The reduced stockpile the President approved in 2004 still retains a significant number of non-deployed weapons as a hedge against technical problems or geopolitical changes. As we began to implement the concepts of the Nuclear Posture Review, however, we recognized that if we could devise a truly responsive infrastructure we could eliminate much of that hedge. Once we demonstrate that we can produce warheads on a timescale in which geopolitical threats could emerge, we may no longer need to retain extra warheads to hedge against unexpected geopolitical changes. Once we can respond in a timely way to technical problems in the stockpile, we may no longer need to retain extra warheads as a hedge against such problems.

As we, and the Department of Defense, take the first steps on the path to a responsive nuclear infrastructure, we have been immensely aided by a concept first formalized last year of a Reliable Replacement Warhead or RRW. The RRW concept relaxes Cold War design constraints that maximized yield to weight ratios to allow us to design replacement components that are easier to manufacture, are safer and more secure, eliminate environmentally dangerous materials, and increase design margins, thus increasing reliability and reducing the chance we will ever need to resort to nuclear testing.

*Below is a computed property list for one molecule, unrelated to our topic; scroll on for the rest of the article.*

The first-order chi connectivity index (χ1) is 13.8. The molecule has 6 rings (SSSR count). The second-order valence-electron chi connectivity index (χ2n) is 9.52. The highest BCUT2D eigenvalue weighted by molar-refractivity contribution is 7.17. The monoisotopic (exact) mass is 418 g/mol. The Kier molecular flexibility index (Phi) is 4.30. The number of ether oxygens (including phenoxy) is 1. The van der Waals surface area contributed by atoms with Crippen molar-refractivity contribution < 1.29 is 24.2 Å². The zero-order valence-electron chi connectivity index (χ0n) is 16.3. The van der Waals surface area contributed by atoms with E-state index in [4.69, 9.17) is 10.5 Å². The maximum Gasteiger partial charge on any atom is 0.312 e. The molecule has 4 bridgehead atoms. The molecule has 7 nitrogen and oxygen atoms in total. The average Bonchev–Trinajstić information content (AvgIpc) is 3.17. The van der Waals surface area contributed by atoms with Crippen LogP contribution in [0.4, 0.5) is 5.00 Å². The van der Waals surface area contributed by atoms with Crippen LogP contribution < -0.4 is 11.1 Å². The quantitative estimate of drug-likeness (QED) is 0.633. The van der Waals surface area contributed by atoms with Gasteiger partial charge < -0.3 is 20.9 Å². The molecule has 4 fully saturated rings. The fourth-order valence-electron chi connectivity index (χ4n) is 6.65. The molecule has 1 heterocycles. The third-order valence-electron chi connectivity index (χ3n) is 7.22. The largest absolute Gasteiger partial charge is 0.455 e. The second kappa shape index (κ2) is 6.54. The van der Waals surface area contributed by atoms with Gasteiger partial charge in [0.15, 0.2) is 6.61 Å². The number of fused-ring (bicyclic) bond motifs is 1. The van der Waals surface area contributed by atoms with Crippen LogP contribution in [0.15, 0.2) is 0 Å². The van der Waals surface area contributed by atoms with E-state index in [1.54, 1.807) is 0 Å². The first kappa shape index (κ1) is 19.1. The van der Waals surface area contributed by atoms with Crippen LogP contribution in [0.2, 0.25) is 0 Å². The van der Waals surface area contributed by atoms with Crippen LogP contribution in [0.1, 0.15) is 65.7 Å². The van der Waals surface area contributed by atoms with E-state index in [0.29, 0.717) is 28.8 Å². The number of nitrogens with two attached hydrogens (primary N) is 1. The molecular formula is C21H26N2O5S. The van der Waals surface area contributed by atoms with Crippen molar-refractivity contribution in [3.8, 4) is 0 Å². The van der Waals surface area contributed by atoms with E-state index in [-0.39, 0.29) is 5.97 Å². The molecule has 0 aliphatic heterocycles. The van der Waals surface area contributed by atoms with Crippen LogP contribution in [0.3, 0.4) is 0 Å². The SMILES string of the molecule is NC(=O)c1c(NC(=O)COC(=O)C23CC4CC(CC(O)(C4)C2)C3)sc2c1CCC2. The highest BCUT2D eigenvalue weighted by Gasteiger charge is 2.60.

The word “transformation” is used or abused in Washington to cover many things. But, the combination of the Reliable Replacement Warhead and a truly responsive infrastructure - each enabled by the other - may genuinely be transformational. This transformation will build on the decade old Science Based Stockpile Stewardship Program. Stockpile stewardship is working. We are confident that the stockpile is safe and reliable, and there is no requirement at this time for nuclear tests. Each year, the Secretary of Energy and Secretary of Defense reaffirm this judgment in reporting to the President their annual assessment of the safety and reliability of the U.S. nuclear weapons stockpile.

Transformation will, of course, take time. We can change our declaratory policy in a day. We can make operational and targeting changes in weeks or months. In a year or so we can improve integration of nuclear and non-nuclear offense and of offense and defense.

In contrast, the infrastructure and the stockpile it can support both change far more slowly. Full infrastructure changes may take a couple of decades. A concrete example: If, as most of us assume, the Reliable Replacement Warhead requires pit manufacture, and if everything works as we hope, we might be able to produce forty pits a year starting early in the next decade. Greater production must await a restored pit production capability, which may not be available for at least 15 years. So, fully implementing the Reliable Replacement Warhead and the Responsive Infrastructure portion of the New Triad will take a while. But, it will be worth waiting for.